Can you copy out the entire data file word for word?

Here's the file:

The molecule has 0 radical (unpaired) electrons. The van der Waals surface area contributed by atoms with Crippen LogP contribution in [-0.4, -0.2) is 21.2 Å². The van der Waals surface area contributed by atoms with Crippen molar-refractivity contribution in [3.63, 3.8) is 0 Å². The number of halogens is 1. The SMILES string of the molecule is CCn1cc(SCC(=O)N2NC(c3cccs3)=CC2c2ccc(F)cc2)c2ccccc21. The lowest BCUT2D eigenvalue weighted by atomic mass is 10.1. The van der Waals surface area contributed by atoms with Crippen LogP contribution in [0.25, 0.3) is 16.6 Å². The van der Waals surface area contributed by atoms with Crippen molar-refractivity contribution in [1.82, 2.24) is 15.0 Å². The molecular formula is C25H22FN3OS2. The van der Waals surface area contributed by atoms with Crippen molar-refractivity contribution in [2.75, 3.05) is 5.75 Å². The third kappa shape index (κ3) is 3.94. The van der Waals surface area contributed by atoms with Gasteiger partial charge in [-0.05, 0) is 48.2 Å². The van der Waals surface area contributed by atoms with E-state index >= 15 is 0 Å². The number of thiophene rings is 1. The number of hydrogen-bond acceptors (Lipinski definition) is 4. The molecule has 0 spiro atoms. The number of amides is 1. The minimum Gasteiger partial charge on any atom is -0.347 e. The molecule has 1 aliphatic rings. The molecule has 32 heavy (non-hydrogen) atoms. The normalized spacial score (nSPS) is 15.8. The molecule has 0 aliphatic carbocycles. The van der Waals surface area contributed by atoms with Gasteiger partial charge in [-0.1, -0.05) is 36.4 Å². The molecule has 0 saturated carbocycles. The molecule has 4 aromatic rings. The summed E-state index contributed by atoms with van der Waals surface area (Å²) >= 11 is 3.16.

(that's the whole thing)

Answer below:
The molecule has 0 radical (unpaired) electrons. The van der Waals surface area contributed by atoms with Crippen LogP contribution in [-0.4, -0.2) is 21.2 Å². The van der Waals surface area contributed by atoms with Crippen molar-refractivity contribution in [3.63, 3.8) is 0 Å². The number of halogens is 1. The SMILES string of the molecule is CCn1cc(SCC(=O)N2NC(c3cccs3)=CC2c2ccc(F)cc2)c2ccccc21. The lowest BCUT2D eigenvalue weighted by atomic mass is 10.1. The van der Waals surface area contributed by atoms with Crippen LogP contribution in [0.25, 0.3) is 16.6 Å². The van der Waals surface area contributed by atoms with Crippen molar-refractivity contribution in [1.82, 2.24) is 15.0 Å². The molecular formula is C25H22FN3OS2. The van der Waals surface area contributed by atoms with Crippen molar-refractivity contribution in [2.75, 3.05) is 5.75 Å². The third kappa shape index (κ3) is 3.94. The van der Waals surface area contributed by atoms with Gasteiger partial charge in [-0.05, 0) is 48.2 Å². The van der Waals surface area contributed by atoms with E-state index >= 15 is 0 Å². The number of thiophene rings is 1. The number of hydrogen-bond acceptors (Lipinski definition) is 4. The molecule has 0 spiro atoms. The number of amides is 1. The minimum Gasteiger partial charge on any atom is -0.347 e. The molecule has 1 aliphatic rings. The molecule has 32 heavy (non-hydrogen) atoms. The normalized spacial score (nSPS) is 15.8. The molecule has 0 aliphatic carbocycles. The van der Waals surface area contributed by atoms with Gasteiger partial charge in [-0.1, -0.05) is 36.4 Å². The molecule has 0 saturated carbocycles. The molecule has 4 aromatic rings. The summed E-state index contributed by atoms with van der Waals surface area (Å²) >= 11 is 3.16.